The older you become, the more you realize that your earning capacity is only as good as your last paycheck. If you’re older, you may have experienced seasons where you earn too much you think it never ends but just like any other good things in life, such event does come to a halt, and it doesn’t really matter how much you’ve made in the past. If you haven’t invested a portion of your (past) earned income, you’ve really got nothing to show for it, just a story to tell, maybe or material things you could sell at half the price from when you bought them.
Regardless of how much you make right now, nothing stops you from accumulating wealth, just yourself, in most instances. Don’t try to get tied up with the most expensive house, or the most expensive car or any other material things that you can acquire just because you have a paycheck to show.
In most instances, if you have to think about whether or not you can afford something, you most-likely can’t. You don’t tally-up the numbers whenever you grab a gum, do you? That’s because you can afford it!
Most Canadians have become accustomed to purchasing high-ticket purchases through financing and while there’s nothing wrong with financing a house or a car, there’s obviously something wrong with buying luxury on credit. If you want luxury, put yourself first in a position where you can afford to pay for luxury without going into debt.
I’ve seen new immigrants buy their dream cars and their dream homes because “they can afford it in Canada”, their paychecks and their credit scores qualifies them to buy these things on credit after all.
I’ve also seen people sell their homes at a loss or get foreclosed on because they got laid off from their jobs. This shows that they can’t actually afford the material things they think they possess; and quite honestly, if it’s not paid off, it isn’t yours, and if you missed out on your payments, your lender can quickly remind you of who the real owners are.
If you’re just starting out in your career, whether you’re born here or a new immigrant, don’t try to pile up on financial obligations right away and instead focus on financing the more important things that often gets left behind by most like building wealth slowly.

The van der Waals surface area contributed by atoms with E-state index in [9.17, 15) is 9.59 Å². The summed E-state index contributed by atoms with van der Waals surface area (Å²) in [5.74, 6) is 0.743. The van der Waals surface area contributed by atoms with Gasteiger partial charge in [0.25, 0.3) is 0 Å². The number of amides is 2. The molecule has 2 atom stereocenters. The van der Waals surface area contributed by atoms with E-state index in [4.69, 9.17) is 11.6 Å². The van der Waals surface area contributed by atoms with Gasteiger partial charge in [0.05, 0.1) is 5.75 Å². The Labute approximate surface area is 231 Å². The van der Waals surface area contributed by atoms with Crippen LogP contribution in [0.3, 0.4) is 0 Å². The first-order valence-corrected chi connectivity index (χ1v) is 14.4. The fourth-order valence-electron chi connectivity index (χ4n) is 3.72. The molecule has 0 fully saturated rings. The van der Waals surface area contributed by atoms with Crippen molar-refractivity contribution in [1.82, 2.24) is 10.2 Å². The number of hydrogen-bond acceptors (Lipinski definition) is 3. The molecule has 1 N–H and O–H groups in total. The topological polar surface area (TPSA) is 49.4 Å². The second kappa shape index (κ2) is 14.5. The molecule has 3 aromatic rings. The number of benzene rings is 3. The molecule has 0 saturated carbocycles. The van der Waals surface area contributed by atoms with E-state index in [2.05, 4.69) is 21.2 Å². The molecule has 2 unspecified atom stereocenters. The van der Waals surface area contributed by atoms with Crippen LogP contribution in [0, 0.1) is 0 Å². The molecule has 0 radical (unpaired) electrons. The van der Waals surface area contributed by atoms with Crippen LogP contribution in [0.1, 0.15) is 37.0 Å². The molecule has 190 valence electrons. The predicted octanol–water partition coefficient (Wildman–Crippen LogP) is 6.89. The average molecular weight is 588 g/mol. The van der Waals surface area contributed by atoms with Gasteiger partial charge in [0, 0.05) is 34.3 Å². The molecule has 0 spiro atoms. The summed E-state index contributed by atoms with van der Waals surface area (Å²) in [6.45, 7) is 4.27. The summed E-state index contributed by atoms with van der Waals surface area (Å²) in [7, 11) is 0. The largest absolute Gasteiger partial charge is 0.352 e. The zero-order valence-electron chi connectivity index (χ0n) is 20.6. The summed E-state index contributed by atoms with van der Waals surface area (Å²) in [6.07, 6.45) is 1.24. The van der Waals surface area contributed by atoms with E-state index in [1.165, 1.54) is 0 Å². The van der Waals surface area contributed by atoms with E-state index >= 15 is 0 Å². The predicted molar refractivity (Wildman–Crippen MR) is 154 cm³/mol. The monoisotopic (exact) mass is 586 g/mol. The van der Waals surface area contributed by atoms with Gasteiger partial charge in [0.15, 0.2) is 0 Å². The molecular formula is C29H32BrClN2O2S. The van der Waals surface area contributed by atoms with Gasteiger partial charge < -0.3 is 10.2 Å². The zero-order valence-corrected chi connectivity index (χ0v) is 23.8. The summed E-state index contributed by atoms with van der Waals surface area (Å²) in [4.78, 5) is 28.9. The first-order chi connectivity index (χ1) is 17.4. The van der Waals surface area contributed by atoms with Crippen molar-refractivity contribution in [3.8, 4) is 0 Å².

Ideally, we should be setting aside at least 25% of our gross income to finance our financial security and wealth accumulation. It’s like paying taxes, not for someone else’s benefit but your own, to protect your (and your loved ones’) financial security against serious life events while you’re actively working and build wealth so you need not work at old age because you have to but because you want to.
Without employment insurance, most Canadians are two months away from filing for bankruptcy after job loss.
An emergency fund helps you avoid dipping into your life savings or going into debt in case of emergency expenditures like vehicle repairs or home renovations, it also helps you protect your financial security in case of business setbacks, job loss or career transition.
Ideally, you should set aside between 6 months to 1-year worth of income in a secured account that’s not easily accessible to discourage withdrawals on a whim.
Building wealth to finance your children’s post-secondary education is an important part of guaranteeing their future.
A well-planned education savings plan ensures that your children have the necessary funds for college or university so they need not go into debt just because they want to finish school.
An RESP helps you take advantage of government grants. By simply investing toward your child’s post-secondary education, you can make the government pay a portion of your child’s education.
The most common problem most people experience at old age is that there isn’t enough funds to live comfortably in their golden years.
As a result, 6% of retirees must work past-retirement age (not because they want to but because they need to), and 47% of them require financial assistance.
Most Canadians put all their hopes for retirement on government pensions but both Canadian Pension Plan and Old Age Security weren’t meant to fully support you at retirement, they are meant to supplement your own retirement funds.